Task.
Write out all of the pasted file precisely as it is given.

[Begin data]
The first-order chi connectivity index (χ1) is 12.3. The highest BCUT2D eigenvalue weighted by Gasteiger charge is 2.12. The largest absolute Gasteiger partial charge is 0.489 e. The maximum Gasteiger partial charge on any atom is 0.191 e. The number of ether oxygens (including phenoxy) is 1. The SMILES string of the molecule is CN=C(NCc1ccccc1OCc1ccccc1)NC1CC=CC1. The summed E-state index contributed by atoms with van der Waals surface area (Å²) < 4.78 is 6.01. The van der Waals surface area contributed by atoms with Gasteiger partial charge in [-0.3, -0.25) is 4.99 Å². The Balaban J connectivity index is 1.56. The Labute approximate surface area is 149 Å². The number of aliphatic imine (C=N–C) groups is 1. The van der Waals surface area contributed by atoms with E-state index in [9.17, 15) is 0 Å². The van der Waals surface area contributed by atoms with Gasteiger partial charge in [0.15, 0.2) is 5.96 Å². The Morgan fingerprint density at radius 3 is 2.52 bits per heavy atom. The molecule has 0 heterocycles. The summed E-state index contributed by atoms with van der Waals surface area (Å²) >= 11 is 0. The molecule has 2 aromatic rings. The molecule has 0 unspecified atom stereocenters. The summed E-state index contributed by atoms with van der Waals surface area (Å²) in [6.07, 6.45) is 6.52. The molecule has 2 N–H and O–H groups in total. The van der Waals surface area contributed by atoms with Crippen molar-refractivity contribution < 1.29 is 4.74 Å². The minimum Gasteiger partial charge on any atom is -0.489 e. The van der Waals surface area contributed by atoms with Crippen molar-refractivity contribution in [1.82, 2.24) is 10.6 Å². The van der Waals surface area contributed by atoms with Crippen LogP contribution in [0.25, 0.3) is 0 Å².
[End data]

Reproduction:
The first-order chi connectivity index (χ1) is 12.3. The highest BCUT2D eigenvalue weighted by Gasteiger charge is 2.12. The largest absolute Gasteiger partial charge is 0.489 e. The maximum Gasteiger partial charge on any atom is 0.191 e. The number of ether oxygens (including phenoxy) is 1. The SMILES string of the molecule is CN=C(NCc1ccccc1OCc1ccccc1)NC1CC=CC1. The summed E-state index contributed by atoms with van der Waals surface area (Å²) < 4.78 is 6.01. The van der Waals surface area contributed by atoms with Gasteiger partial charge in [-0.3, -0.25) is 4.99 Å². The Balaban J connectivity index is 1.56. The Labute approximate surface area is 149 Å². The number of aliphatic imine (C=N–C) groups is 1. The van der Waals surface area contributed by atoms with E-state index in [9.17, 15) is 0 Å². The van der Waals surface area contributed by atoms with Gasteiger partial charge in [0.15, 0.2) is 5.96 Å². The Morgan fingerprint density at radius 3 is 2.52 bits per heavy atom. The molecule has 0 heterocycles. The summed E-state index contributed by atoms with van der Waals surface area (Å²) >= 11 is 0. The molecule has 2 aromatic rings. The molecule has 0 unspecified atom stereocenters. The summed E-state index contributed by atoms with van der Waals surface area (Å²) in [6.07, 6.45) is 6.52. The molecule has 2 N–H and O–H groups in total. The van der Waals surface area contributed by atoms with Crippen molar-refractivity contribution < 1.29 is 4.74 Å². The minimum Gasteiger partial charge on any atom is -0.489 e. The van der Waals surface area contributed by atoms with Crippen molar-refractivity contribution in [1.82, 2.24) is 10.6 Å². The van der Waals surface area contributed by atoms with Crippen LogP contribution in [0.25, 0.3) is 0 Å².